At WhitCAF, Jason and I met John Swinimer, the main guy over at True North Country Comics. John’s a big fan and supporter of Canadian comics, creators and publishers and asked us for an interview. Hear the results here.
This past weekend we exhibited at our first comics-specific event – WhitCAF, the Whitby Comic Arts Festival. Sponsored and hosted by the Whitby Public Library, this happened to be the inaugural edition of the event and featured a number of comics and art creators, both local and from across the Greater Toronto Area.
We had a great time talking Group of 7 (and comics in general) and I managed to get a bunch of my Christmas shopping done (there was an abundance of amazing products on offer and I scored awesome comics from creators J. Torres and Meaghan Carter for my niece and nephew, I also picked up Dan Collins’ Auroraman for myself).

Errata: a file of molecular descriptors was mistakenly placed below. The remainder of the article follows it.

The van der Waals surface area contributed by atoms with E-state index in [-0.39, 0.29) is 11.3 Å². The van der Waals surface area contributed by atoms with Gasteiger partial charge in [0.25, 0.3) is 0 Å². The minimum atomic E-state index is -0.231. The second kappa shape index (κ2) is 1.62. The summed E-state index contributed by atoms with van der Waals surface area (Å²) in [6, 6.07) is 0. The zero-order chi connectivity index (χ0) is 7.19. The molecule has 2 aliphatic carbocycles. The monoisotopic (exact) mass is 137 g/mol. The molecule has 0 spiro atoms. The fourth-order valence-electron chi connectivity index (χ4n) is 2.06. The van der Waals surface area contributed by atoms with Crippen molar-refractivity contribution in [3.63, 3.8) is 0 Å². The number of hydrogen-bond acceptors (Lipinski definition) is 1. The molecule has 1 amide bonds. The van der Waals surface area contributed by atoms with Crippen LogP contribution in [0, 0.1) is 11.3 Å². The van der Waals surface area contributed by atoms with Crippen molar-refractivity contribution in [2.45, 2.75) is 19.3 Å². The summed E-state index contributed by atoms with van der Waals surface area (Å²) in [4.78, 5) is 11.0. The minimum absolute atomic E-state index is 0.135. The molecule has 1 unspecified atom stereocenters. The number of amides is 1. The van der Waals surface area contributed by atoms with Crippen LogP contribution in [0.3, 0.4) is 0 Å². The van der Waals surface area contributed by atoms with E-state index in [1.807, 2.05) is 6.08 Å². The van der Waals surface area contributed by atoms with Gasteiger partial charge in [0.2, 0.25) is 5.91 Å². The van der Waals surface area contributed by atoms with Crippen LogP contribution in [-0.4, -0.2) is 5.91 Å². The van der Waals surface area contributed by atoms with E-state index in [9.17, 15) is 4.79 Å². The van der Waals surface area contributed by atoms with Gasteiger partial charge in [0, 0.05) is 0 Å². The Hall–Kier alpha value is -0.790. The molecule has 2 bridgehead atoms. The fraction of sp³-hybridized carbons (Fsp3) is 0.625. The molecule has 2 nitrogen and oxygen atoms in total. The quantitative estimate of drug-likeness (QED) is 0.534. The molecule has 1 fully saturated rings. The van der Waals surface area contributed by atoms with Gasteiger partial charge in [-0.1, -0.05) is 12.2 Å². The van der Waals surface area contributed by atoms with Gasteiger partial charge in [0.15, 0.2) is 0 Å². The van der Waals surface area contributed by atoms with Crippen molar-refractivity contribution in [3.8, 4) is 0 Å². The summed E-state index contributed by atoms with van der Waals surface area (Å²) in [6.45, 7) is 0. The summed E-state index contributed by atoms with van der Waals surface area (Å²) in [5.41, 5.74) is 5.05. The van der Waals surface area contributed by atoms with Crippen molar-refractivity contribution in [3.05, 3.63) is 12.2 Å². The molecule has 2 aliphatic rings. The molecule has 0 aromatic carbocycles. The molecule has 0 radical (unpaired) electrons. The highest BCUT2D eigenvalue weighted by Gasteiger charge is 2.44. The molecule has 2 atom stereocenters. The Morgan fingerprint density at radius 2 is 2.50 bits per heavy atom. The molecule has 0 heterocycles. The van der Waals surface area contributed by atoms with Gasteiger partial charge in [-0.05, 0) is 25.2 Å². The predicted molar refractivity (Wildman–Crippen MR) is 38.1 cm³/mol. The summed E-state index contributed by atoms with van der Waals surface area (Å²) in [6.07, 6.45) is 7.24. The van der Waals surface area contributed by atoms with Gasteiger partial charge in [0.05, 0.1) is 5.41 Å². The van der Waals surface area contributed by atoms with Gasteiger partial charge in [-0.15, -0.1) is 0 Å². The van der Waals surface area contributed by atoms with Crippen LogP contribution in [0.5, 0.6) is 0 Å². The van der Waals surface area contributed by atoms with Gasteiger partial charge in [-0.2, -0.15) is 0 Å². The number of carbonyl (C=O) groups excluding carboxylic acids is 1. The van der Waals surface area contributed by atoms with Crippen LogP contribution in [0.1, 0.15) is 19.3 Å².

Best of all, I was asked to participate in Saturday Afternoon Comic-toons alongside Torres (Teen Titans Go!) and Collins (Adventures of Lil’ Auroraman) in which we read our comics with help from an audience of kids and parents. Seeing Group of 7 turned into a live script reading was something else. I really hope to do it again in future.
Oh and I met an entire troop of Star Wars pilots and stormtroopers which was, of course, incredible. The costume detail was insane!
WhitCAF marked the end of our 2017 exhibiting but we plan to be at more events in 2018! Turns out there are CAFs across southern Ontario and we’re more than willing and able.
Until the next one – Chris
As of today (really as of mere seconds ago) you can now buy Issue #1 at West End Comics in Toronto! So WHAT are you waiting FOR? Get thee to Parkdale!